Small and medium-size enterprises in Europe suffer from barriers preventing them from “shopping around” for funding, according to the Association of European Chambers of Commerce: Eurochambres. An article in the Telegraph “SME funding ‘held back by EU rules’” says Eurochambres has told the European Commission that SMEs will continue struggling to gain access to funding for start-ups and expansion, unless restrictions are removed. They have claimed SMEs face a harsh investment climate due to “fragmented” rules for lenders and borrowers and a lack of “risk culture.”
Because of a mismatch between the services provided by European banks and the needs of firms, SMEs are now reluctant to use banks as a source of finance. Instead, according to a post in Business Brains, companies across the 28 member states are seeking alternative funding through grants and peer-to-peer lending. However Eurochambres, which represents more than 20 million businesses across Europe, says this isn’t enough to meet the needs of SMEs.
Vice-president of Eurochambres Miguel Valls Maseda commented: “It is clear that many entrepreneurs face huge problems in trying to acquire the type of finance they need at the time when they need it most.” He added that such “asymmetry” must be addressed by the EU’s leaders for the new term.
According to Eurochambres’ press release, SMEs also face three other main difficulties such as slowness of decision-making processes for debt or equity financing, regulatory barriers to acquiring financing from other member states, and tax regimes that discourage investment.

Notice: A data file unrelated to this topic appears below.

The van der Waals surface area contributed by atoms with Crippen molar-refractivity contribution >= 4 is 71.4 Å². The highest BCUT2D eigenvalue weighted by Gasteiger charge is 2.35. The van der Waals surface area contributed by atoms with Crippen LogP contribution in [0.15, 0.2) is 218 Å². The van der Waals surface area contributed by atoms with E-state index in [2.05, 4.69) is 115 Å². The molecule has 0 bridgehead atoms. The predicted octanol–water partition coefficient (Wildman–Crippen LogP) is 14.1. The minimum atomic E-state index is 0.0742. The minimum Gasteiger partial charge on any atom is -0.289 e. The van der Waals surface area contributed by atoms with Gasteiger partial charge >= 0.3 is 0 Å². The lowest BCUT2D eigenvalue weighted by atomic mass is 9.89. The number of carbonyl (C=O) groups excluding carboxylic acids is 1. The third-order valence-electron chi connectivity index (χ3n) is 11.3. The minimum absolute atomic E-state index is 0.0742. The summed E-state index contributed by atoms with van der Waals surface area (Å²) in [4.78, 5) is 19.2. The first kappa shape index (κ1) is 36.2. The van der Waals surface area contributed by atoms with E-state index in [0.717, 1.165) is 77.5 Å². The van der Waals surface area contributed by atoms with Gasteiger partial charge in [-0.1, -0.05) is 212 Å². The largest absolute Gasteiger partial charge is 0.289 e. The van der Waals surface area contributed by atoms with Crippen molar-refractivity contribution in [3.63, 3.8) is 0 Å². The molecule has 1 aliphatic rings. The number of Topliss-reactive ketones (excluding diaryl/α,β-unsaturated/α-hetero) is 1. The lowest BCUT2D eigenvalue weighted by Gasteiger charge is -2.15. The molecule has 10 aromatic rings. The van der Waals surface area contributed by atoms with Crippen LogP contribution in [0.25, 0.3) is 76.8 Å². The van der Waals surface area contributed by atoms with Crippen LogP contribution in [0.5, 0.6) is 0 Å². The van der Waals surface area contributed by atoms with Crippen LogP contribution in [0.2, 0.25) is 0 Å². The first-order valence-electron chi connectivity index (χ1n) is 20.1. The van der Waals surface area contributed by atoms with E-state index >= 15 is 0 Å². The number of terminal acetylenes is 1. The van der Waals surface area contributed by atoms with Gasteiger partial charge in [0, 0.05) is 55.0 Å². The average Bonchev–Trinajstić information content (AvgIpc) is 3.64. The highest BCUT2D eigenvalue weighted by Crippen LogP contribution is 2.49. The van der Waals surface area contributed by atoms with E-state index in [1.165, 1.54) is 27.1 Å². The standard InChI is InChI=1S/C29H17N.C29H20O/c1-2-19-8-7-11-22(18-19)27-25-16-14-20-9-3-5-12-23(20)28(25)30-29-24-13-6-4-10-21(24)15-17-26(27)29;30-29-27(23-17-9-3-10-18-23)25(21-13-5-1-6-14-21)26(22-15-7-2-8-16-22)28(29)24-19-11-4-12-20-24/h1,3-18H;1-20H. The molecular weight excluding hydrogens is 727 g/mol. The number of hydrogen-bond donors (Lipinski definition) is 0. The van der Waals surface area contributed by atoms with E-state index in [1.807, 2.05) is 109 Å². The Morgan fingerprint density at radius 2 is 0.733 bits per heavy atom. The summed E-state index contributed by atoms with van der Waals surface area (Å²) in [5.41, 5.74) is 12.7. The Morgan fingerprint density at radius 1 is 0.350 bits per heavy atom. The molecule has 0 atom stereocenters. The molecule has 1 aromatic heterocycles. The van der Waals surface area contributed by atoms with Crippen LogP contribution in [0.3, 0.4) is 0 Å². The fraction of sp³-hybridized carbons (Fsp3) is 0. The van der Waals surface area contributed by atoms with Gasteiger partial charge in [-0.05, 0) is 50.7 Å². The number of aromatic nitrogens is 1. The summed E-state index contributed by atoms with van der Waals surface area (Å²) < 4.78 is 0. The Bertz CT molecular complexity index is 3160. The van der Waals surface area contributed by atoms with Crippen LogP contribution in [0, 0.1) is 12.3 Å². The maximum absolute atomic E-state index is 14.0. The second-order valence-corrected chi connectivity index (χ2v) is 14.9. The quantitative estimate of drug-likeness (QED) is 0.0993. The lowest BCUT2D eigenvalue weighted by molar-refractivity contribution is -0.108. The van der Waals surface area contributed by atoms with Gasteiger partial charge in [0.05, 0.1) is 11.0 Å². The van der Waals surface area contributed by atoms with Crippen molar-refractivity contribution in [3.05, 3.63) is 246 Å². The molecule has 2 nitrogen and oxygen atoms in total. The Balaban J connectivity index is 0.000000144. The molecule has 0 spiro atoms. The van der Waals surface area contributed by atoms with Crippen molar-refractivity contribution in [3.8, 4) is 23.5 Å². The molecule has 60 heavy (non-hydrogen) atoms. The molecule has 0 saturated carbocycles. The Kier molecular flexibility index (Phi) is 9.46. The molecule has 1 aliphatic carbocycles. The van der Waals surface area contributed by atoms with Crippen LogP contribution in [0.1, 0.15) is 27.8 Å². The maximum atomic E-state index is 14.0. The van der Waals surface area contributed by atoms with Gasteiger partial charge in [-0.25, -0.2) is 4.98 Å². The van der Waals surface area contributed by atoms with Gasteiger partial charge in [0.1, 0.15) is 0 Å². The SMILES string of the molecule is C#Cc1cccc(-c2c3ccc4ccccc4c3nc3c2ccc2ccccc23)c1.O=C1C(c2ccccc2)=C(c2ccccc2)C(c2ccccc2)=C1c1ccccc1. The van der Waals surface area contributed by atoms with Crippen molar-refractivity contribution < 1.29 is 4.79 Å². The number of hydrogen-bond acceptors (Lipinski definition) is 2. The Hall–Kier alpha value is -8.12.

They have made a number of recommendations to the European Commission. Their primary recommendation is to create a genuine single market, not just for finance, to ensure growth and better support for entrepreneurs seeking investment. The market would also put in place more equity-friendly tax regimes and would aim to create a more entrepreneurial and risk-taking culture in the long term.
Other recommendations included providing guidance to SMEs on financing options, especially given a climate where options will become increasingly fragmented. Investment-readiness support via intermediaries should also be open to companies. Eurochambres also told the EC to address regulatory obstacles to acquiring and offering cross-border financing to make a single market available for both investors and entrepreneurs. Lastly, they suggest working with member states to provide more equity investment-friendly tax regimes.
In the UK alone, about £1.25 billion was lent to small firms in September, up 55 percent on the year before. With SME demand for credit increasing as European economies recover from the economic slump, will we see more of these trends across Europe? If the billions that were borrowed prior to the downturn are coming up for repayment, surely the banks will have more to invest? But with restrictions on their lending abilities – will they just make loans too expensive for the SME? Or simply not have enough to fulfil their needs? The European Central Bank’s six-month survey from April to September this year reported “The percentage of SMEs reporting access to finance as their main problem remained broadly unchanged at 13% … SMEs reported a smaller increase in their need for bank loans and overdrafts in net terms, but a somewhat higher need for trade credit … SMEs reported an improvement in the availability of bank loans and falling interest rates in net terms. However, all sizes of company signalled that they were subject to more stringent collateral and other requirements. Of the 30% of euro area SMEs that applied for a loan in this survey round, 65% were successful, while 13% reported an outright rejection (up from 11% in the previous round).
Enter the era of en-masse, non-high street lending challengers?